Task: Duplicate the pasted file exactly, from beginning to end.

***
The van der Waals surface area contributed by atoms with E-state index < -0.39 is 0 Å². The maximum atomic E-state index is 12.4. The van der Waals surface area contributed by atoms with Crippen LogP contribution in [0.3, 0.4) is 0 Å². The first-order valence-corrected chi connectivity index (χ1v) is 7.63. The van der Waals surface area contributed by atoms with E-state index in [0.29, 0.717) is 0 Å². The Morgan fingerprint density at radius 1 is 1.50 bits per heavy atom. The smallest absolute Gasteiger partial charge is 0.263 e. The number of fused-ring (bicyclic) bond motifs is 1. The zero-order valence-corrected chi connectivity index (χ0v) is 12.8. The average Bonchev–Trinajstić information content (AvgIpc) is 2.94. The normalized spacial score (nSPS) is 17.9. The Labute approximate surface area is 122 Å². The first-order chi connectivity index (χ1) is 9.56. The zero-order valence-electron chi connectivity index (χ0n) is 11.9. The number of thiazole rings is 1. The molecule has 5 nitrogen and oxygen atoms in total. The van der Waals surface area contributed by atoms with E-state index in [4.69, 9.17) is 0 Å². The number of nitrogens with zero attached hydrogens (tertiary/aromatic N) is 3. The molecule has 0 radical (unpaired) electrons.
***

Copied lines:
The van der Waals surface area contributed by atoms with E-state index < -0.39 is 0 Å². The maximum atomic E-state index is 12.4. The van der Waals surface area contributed by atoms with Crippen LogP contribution in [0.3, 0.4) is 0 Å². The first-order valence-corrected chi connectivity index (χ1v) is 7.63. The van der Waals surface area contributed by atoms with E-state index in [0.29, 0.717) is 0 Å². The Morgan fingerprint density at radius 1 is 1.50 bits per heavy atom. The smallest absolute Gasteiger partial charge is 0.263 e. The number of fused-ring (bicyclic) bond motifs is 1. The zero-order valence-corrected chi connectivity index (χ0v) is 12.8. The average Bonchev–Trinajstić information content (AvgIpc) is 2.94. The normalized spacial score (nSPS) is 17.9. The Labute approximate surface area is 122 Å². The first-order chi connectivity index (χ1) is 9.56. The zero-order valence-electron chi connectivity index (χ0n) is 11.9. The number of thiazole rings is 1. The molecule has 5 nitrogen and oxygen atoms in total. The van der Waals surface area contributed by atoms with E-state index in [4.69, 9.17) is 0 Å². The number of nitrogens with zero attached hydrogens (tertiary/aromatic N) is 3. The molecule has 0 radical (unpaired) electrons.